As I suspected, it did not take me too long to go back to making bonbons. This time I tried something new: transfer sheets to add a design to the top of the chocolate. As with anything new I try, there was a bit of trepidation, but I am very happy with the way they turned out, especially since it was my first time.

(from the Bewitching Kitchen, inspired by Making Artisan Chocolates)

magnetic mold with 24 slots (I used this one)
chocolate transfer sheet (many available at

for making shells:
300g tempered dark chocolate
150g tempered dark chocolate for sealing

for lime ganache:
180g milk chocolate, chopped
56 g heavy cream
juice and zest of 1 small lime
1 tsp corn syrup
7g butter
pinch of salt
4 drops of lime oil (I used the one from this set)

Make the shells by coating the mold lined up with the transfer sheet with 300g tempered chocolate. Use any leftover amount to make chocolate decorations or save to re-temper when closing the bonbons. Let the mold sit inverted for a couple of hours while you prepare the ganache.

Place the chopped chocolate in a bowl. Place the cream, lime zest and juice, and corn syrup in a heavy small saucepan and bring to a gentle boil . Immediately pour through a sieve over the chocolate. Let sit for 2 minutes then stir slowly to incorporate. Using a probe thermometer placed in the center of the bowl, check the temperature. Once the ganache has reached 95°F add the butter, and lime oil, and mix to combine. Pour the ganache into a piping bag and pipe into the molded shells, filling each shell three-quarters full. Gently tap the filled shells against the counter or table to release any trapped air bubbles. Let the ganache sit for a couple of hours at room temperature to dry (you can also leave it overnight).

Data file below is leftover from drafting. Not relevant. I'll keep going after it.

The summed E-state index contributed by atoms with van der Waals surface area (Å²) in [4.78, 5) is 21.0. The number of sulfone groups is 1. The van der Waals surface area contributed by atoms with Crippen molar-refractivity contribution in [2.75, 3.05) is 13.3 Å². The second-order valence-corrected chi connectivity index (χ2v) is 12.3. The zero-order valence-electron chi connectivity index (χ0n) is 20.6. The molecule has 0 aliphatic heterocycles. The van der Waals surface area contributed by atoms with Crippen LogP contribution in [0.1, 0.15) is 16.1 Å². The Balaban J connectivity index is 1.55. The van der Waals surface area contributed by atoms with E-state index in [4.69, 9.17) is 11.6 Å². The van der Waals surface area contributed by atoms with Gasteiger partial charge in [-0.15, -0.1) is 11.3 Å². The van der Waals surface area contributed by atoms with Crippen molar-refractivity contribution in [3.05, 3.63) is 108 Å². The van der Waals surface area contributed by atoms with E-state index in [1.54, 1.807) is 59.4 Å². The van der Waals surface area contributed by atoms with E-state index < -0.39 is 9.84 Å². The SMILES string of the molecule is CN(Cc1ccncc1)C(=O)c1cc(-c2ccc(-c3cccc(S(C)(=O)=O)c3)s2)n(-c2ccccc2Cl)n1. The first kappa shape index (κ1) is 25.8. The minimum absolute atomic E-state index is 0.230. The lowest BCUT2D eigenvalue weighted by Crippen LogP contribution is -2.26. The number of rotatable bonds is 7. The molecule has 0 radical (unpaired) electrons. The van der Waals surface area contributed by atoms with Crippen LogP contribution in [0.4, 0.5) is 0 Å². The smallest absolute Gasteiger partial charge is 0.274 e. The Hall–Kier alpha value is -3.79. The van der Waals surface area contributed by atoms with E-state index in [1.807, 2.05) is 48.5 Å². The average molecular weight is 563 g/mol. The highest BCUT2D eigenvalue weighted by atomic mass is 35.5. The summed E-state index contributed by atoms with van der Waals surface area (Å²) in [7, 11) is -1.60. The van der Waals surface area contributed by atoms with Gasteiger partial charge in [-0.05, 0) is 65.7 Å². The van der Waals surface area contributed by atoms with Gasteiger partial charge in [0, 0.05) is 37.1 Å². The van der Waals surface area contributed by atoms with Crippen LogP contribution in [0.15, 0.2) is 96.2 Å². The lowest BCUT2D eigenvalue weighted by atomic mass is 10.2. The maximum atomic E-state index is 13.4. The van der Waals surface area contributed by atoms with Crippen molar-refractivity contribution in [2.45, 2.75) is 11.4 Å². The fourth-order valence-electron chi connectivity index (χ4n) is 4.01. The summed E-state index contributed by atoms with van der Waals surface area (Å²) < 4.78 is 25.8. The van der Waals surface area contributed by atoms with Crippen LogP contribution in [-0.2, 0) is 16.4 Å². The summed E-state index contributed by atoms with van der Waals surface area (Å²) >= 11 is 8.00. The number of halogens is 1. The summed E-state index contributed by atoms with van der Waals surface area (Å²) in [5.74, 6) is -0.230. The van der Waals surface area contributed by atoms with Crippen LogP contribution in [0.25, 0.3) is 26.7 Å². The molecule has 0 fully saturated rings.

Temper the chocolate for sealing. Right before using, warm up the edges of the open shells with a hair dryer or heat gun. You do that to make it easier for the shells to glue to the bottom. Place the tempered chocolate on top, and a little acetate sheet covering the base. Press the acetate very hard with a scraper as you hold it firmly on the top side, scraping all excess chocolate down. You can again collect it to make decorations, if you work fast. Let the shells sit at room temperature for 1 hour, then place in the freezer for exactly 15 minutes. You can also just leave them at room temperature for 24 hours for full crystallization to take place.

Remove the acetate, open the box, marvel at the design, and bravely invert the mold banging to release each bonbon.


to print the recipe, click here

Comments: Magnetic molds are not cheap, I admit. But they are very easy to use and once you invest in one, you can just get different designs for the transfer sheets and have a lot of fun with them. You can match the design with the filling, or go with a seasonal motif. I have a snowflake design that will be perfect for this coming winter. A very nice video on how to use magnetic molds can be found here. It helped me a lot to make this batch.

If you are a seasoned bonbon maker, nothing that I will state now will be a surprise, so feel free to skip it. But if you are new to the technique or a total “bonbon virgin”, here are some tips that I’ve learned so far, through messy mistakes.

#1 Cover the surface of your countertop with plastic wrap. I have a commercial size roll that is very convenient for that. The chocolate that drips can be easily collected from that surface and re-used.